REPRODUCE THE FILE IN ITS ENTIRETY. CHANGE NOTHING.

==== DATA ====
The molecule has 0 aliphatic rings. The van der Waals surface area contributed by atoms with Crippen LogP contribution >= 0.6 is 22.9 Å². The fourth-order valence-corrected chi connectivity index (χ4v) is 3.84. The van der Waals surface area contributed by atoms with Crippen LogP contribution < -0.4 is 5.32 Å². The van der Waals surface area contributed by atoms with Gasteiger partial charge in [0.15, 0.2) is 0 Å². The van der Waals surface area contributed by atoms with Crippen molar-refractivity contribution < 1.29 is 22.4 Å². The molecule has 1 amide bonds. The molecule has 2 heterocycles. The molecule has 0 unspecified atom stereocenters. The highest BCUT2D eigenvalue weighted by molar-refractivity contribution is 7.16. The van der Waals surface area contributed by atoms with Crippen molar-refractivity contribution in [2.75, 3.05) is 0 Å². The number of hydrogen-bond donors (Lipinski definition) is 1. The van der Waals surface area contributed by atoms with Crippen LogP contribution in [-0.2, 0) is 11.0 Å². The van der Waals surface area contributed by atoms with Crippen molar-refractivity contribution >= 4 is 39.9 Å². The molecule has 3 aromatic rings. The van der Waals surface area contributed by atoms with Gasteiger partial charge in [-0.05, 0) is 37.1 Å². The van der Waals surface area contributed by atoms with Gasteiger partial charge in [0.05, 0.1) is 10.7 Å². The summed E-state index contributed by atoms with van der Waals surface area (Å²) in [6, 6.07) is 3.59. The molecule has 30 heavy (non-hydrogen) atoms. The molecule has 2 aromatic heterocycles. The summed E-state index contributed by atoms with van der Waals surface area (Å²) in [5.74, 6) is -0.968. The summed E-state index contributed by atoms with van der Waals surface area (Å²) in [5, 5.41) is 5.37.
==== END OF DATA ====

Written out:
The molecule has 0 aliphatic rings. The van der Waals surface area contributed by atoms with Crippen LogP contribution >= 0.6 is 22.9 Å². The fourth-order valence-corrected chi connectivity index (χ4v) is 3.84. The van der Waals surface area contributed by atoms with Crippen LogP contribution < -0.4 is 5.32 Å². The van der Waals surface area contributed by atoms with Gasteiger partial charge in [0.15, 0.2) is 0 Å². The van der Waals surface area contributed by atoms with Crippen molar-refractivity contribution < 1.29 is 22.4 Å². The molecule has 1 amide bonds. The molecule has 2 heterocycles. The molecule has 0 unspecified atom stereocenters. The highest BCUT2D eigenvalue weighted by molar-refractivity contribution is 7.16. The van der Waals surface area contributed by atoms with Crippen molar-refractivity contribution in [2.75, 3.05) is 0 Å². The number of hydrogen-bond donors (Lipinski definition) is 1. The van der Waals surface area contributed by atoms with Crippen LogP contribution in [-0.2, 0) is 11.0 Å². The van der Waals surface area contributed by atoms with Crippen molar-refractivity contribution >= 4 is 39.9 Å². The molecule has 3 aromatic rings. The van der Waals surface area contributed by atoms with Gasteiger partial charge in [-0.05, 0) is 37.1 Å². The van der Waals surface area contributed by atoms with Gasteiger partial charge in [0.05, 0.1) is 10.7 Å². The summed E-state index contributed by atoms with van der Waals surface area (Å²) in [6, 6.07) is 3.59. The molecule has 30 heavy (non-hydrogen) atoms. The molecule has 2 aromatic heterocycles. The summed E-state index contributed by atoms with van der Waals surface area (Å²) in [5.74, 6) is -0.968. The summed E-state index contributed by atoms with van der Waals surface area (Å²) in [5, 5.41) is 5.37.